Even for a town like Washington, white tie means something special. At the National Symphony Ball last night at the Sheraton Washington Hotel, the guests -- dressed like stars -- proceeded to act like divas.
"I'm Scottish," Gordon Grant, in white tie and Grant family tartan, proudly announced, wading through the lengthy receiving line to pay respects to ball chairman Sarah Chapoton, honorary chairman Anne Petrignani, her husband, Italian ambassador Rinaldo Petrignani, and orchestra president Leonard Silverstein and his wife Elaine.
Others among the more than 1,300 patrons -- who paid $200 each to be there -- were not so patient. "I hate receiving lines," said patron Steve Nagel, as he strode away from the ever-growing queue. "Why should I wait? I talk to the ambassador 12 times a day and see him three times a week."
Off to the side stood the NSO's music director, Mstislav Rostropovich, bear-hugging everyone in sight and beaming as he surveyed the scene. The ball is expected to raise about $250,000 for the symphony. This year the theme was Italy.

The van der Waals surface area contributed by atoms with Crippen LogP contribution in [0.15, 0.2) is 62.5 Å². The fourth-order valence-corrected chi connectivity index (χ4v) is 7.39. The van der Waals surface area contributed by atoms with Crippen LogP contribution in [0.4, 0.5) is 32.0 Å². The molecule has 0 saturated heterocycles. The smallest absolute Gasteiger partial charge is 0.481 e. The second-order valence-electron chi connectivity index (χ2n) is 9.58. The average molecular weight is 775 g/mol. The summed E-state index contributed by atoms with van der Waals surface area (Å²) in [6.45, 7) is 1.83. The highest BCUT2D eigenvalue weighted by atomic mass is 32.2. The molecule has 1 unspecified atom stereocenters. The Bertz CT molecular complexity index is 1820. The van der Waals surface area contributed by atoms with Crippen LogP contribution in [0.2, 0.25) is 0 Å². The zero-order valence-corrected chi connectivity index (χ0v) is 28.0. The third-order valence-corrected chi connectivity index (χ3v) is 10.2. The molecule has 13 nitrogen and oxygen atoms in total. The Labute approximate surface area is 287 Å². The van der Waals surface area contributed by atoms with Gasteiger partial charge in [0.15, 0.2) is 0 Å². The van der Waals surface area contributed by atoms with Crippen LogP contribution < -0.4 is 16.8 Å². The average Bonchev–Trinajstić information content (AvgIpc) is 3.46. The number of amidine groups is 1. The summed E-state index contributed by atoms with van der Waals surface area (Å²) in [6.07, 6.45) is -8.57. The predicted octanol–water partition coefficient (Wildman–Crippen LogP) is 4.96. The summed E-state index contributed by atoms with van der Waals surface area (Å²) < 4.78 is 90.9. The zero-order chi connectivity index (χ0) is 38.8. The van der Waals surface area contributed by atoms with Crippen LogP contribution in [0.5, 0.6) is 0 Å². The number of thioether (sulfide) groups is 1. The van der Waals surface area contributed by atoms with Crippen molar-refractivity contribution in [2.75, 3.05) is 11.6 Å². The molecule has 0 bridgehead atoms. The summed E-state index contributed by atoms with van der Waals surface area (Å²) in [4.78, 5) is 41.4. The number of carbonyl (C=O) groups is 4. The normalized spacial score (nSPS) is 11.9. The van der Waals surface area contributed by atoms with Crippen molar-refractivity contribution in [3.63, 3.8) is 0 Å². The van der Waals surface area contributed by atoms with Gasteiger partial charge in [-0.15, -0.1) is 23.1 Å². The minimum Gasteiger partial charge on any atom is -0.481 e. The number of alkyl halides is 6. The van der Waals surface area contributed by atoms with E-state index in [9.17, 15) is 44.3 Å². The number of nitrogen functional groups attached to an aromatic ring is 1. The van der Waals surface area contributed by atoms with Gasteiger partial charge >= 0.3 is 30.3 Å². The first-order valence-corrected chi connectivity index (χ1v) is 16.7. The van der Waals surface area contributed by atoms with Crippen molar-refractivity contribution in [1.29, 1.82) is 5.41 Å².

"All Italians love music, be they Danes or Americans," said Danish-born Anne Petrignani, whose adopted country provided the backdrop.
Guests sampled bits of past and present Italy in a foyer transformed to an Italian country scene, dotted with murals from "Romeo and Juliet" and carts overflowing with grapes and wine. Later in the ballroom, a mixture of Italian Renaissance and Rome chic, they danced between antipasto and amaretti to the music of -- who else -- Gene Donati. Models in Italian designs posed in living vignettes..
Patron Minnie-Lee Sommers, who counts the ball as a must each year before she leaves Washington for Texas in January, watched the crowd--which included economist Martin Feldstein and OAS Secretary General Alejandro Orfila -- with an approving eye. "There are more international people here -- the beautiful, charming people."